How to Deposit a Fake Check Online [What to Do if Accidental]

Let’s picture a familiar scenario before explaining how you accidentally deposit a fake check online and what to do after that. You’re struggling with caring for your elderly family members, and out of the blue, a new job offer lands in your inbox. Things start looking up. Following the interview, your new employer even pledges to gift you a brand new laptop. You just need to deposit a check for $950 and transfer the money through a service like Zelle to someone else.

After seeing the $950 in your account, you think it’s safe to make the transfer without any second thoughts. But then, the unthinkable happens. Your bank discovers the check is fake, and it’s already too late. The full amount is removed from your account, and you are left with nothing since you had already sent your own funds to the scammer.


In this guide, we’ll take you step by step through the process of what happens when you deposit a fake check and if you’re on the hook for the money. You’ll also learn how to recognize typical check scams and what actions to take if you ever become the target of one.

How to Deposit a Fake Check Online: How it Works

How to Deposit a Fake Check Online


How the process works when you mistakenly deposit a fake check online:

  1. You can deposit a fake check online using a mobile bank app, at your bank, or at an ATM.
  2. Federal law then mandates the bank make the funds available to you within 1-2 business days, sometimes even before verifying if the account or check is genuine.
  3. Once you’ve deposited the fake check, and maybe even spent or sent some of it, the bank examines the check and discovers that it’s not genuine.
  4. The bank takes back the money from your account for the amount of the fake check, and they might even add a processing fee to it.

The Federal Expedited Funds Availability Act (EFAA) requires banks to make the money available to customers within a set time, usually around 24 hours.¹ However, it can take much longer—maybe even days or weeks—before the banks realize that the check was fake. And during this time, you might have already used the money.

Now, the trick is that a fake check scam takes advantage of this gap between when you get the money and when your bank discovers the check is fake. Someone targeting you can use familiar tricks, like sending you a check and requesting that you return some or all of the money through a bank transfer, cash, or gift card.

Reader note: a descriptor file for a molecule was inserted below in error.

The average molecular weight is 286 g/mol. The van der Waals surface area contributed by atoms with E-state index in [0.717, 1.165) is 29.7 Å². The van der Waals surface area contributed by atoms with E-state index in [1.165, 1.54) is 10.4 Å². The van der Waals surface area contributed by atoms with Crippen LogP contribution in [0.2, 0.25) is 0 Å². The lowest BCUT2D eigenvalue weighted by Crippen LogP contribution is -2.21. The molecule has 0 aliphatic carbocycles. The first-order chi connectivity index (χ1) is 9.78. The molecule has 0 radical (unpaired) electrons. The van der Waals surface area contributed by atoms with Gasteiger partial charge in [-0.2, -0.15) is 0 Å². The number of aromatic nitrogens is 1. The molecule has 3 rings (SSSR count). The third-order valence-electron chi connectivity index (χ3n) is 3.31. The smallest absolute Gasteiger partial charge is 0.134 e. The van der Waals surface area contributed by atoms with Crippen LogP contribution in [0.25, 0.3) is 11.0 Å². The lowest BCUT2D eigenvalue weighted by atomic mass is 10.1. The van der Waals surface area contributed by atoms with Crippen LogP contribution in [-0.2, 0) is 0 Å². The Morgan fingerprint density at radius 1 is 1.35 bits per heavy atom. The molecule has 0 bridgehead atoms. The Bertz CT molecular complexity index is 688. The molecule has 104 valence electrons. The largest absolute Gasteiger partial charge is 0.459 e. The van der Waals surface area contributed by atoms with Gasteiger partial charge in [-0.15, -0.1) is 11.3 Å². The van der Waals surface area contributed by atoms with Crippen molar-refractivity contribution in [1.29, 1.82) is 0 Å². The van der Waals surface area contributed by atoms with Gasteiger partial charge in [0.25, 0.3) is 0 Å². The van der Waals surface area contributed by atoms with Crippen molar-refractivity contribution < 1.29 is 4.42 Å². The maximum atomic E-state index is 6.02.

Unfortunately, by the time you realize that the check is fake and bounces, the scammer will have disappeared with your money. As a result, you end up losing both the money you sent to the scammer and any amount you withdrew or spent from the fraudulent check.


What Happens When You Deposit a Fake Check?

A lot of people who deposit a fake check online are innocent victims who don’t know they are being scammed. However, depositing a fake check, even unintentionally, can lead to severe consequences.²

No. What Happens When You Deposit a Fake Check
1. If you deposit a fake check unknowingly, you might need to repay the entire amount. Your bank will deduct the money, and you might be charged an extra fee for processing the fake check.
2. If you send money to a scammer, getting it back is nearly impossible. Chargebacks for fraudulent transactions are rare, and once the money is sent, it’s usually gone for good.
3. Banks may close or freeze your account if they notice suspicious activity, like attempting to deposit fraudulent checks. This practice is common to protect customers from potential scams.
4. Spending money from a fake check may lead to an overdrawn account. You might face overdraft fees, and if you miss bill payments, you could be charged late fees as well.
5. Your credit score might suffer if you deposit a fake check. Missing bill payments, because you relied on the check, can harm your credit score, as payment history significantly influences it. Even one missed bill can have a lasting impact.
6. Your banking history may be affected. If you consistently deposit fake checks, banks and credit unions might deny you the opportunity to open a checking account.
7. Depositing fake checks might lead to legal consequences, including misdemeanor or felony charges. The severity varies by state, but if you’re a victim, you’re less likely to face fines or jail time.

Is the Bank Responsible for Cashing a Fake Check?